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A Day on a Recreational Fishing Survey Site Assignment


by Elizabeth Lange, Hourly Fisheries Technician
Bureau of Marine Fisheries
May 23, 2017

NOTE: This article is one in the series, A Day In the Life Of a Marine Fisheries Hourly.

I wake up early to prepare for my Access Point Angler Intercept Survey (APAIS) site assignment. The survey targets recreational saltwater anglers to obtain information about their fishing effort, catch and participation in marine recreational fishing and about the demographic, social and economic characteristics of those who participate in saltwater recreational fishing in United States waters.

Marina APAIS Survey Site
APAIS Survey Sites Include Marinas
Before heading to my assigned site, I check the Marine Recreational Information Program (MRIP) Site Register. The site register is a tool the public can use to find almost all of the fishing access sites along the Atlantic Coast and Gulf of Mexico. Here, I find the exact location I need to be for my assignment, the primary contact person at the site, fishing pressures (amount of fishing activity at a site), and other information like number of parking spots, if there is a tackle shop or restaurant nearby, if there is a fuel dock, number of boat slips, and much more.

More information about the MRIP Site Register can be found here:

Individuals can access the site by clicking "Guest Login":

Once I have verified my site, I check to make sure I have all of my gear with me. Each interviewer is assigned a set of gear which includes:
  • A meter-long bump (measuring) board
  • A measuring tape
  • A knife and pliers
  • Gloves
  • A 5 gallon bucket
  • A 12.5 kg and 2 kg Chatillon scale
  • A clipboard to carry paperwork and supplies
  • A fish field guide to reference in case there is a fish that is hard to identify
  • A coding manual to fill out paperwork
  • A field manual to reference procedures
  • All of the forms that may be needed
Survey equipment
Field equipment used for APAIS
Click to enlarge

After preparing for the day, I am ready to leave for my site assignment. I get to my site and find the marina office to let them know I will be there for the day. I take a look around to get an idea of how my day will go. I see how many cars there are and how many boat slips are empty, this way I have a rough estimate of how many anglers I may be surveying. I find a spot to get settled and pick a location that has a good vantage point of the whole marina so I make sure not to miss anyone coming back from a fishing trip. Then I wait. I make notes throughout the day of what the weather and tide are doing, what kind of amenities are at that site, what is going on at that site that day, and many other things. No detail is too small. If something looks like it may affect fishing at that site, I write it down.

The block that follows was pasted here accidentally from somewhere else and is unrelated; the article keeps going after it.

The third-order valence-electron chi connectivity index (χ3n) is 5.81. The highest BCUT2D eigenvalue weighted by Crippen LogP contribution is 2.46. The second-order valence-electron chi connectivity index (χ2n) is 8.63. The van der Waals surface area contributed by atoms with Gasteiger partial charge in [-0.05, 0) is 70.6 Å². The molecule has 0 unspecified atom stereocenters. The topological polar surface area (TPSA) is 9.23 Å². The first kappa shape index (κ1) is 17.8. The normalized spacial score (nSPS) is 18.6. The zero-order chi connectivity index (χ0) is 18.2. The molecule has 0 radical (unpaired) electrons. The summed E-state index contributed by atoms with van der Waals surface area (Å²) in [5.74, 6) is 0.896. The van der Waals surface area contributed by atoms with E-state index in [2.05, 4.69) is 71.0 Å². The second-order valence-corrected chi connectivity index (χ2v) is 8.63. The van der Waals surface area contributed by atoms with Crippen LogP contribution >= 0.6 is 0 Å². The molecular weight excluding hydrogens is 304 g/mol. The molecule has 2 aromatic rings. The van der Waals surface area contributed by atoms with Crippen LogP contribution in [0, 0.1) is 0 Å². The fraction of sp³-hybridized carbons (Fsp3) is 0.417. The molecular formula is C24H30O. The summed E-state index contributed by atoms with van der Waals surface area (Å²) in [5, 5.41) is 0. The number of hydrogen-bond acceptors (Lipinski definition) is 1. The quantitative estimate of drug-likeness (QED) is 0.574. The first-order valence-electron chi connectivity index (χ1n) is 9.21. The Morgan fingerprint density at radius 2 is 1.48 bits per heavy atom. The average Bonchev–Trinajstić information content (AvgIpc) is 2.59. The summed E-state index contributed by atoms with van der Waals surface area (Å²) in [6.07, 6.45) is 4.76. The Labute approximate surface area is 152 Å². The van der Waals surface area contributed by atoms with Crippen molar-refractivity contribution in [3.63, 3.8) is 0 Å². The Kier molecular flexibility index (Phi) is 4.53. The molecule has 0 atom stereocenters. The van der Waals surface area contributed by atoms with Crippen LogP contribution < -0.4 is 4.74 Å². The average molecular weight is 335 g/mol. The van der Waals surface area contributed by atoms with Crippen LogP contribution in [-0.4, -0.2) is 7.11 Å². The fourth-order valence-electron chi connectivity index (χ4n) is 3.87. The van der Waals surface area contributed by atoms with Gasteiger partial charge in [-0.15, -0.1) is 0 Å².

Some days can be very slow, even a weekend day. I could be at a site on a Saturday and only survey two anglers. Other days can be extremely busy, and those days go by much faster. If some anglers I did not get a chance to talk to leave, I make a note that I counted them and that they fished. When I see some anglers come in from a trip, I make sure to let them get settled in before I go up and talk to them. I ask how their day went and if they caught anything. I let them know I am there to conduct surveys and ask them if they would like to participate. Sometimes they say no and that's okay, it's completely voluntary. If they agree to do the survey, I get started right away.

Once I get through most of the questions, it's time to measure the fish they kept. I measure them with my bump board and take weight with a Chatillon scale. I write down all my measurements and make sure I completed the survey. I thank them for their time and wish them a good rest of the season. I go through this process until I have talked to every angler or until my assignment time comes to an end.

I go through all of my surveys for the day to make sure they are complete and legible. I finish up with some notes about the day, how the anglers responded if I had some refuse, and if there were anglers still out by the end of my time at the site. I gather up my gear and head home.

Before I submit all of my paperwork for the week, I go over it one last time to verify I have filled out the forms correctly, compile it all together and fill out a delivery summary form as a reference for other APAIS staff. There are three locations in New Jersey where APAIS interviewers can submit their paperwork, so I go to the closest one, submit my assignments for the week, and collect any forms I may be running low on to make sure I never run out while in the field. Then I'm ready for the new week.

Could You Be Intercepted While Fishing? 2016 Marine Digest Feature Article (pdf, 735kb)

Back to A Day In the Life Of a Marine Fisheries Hourly

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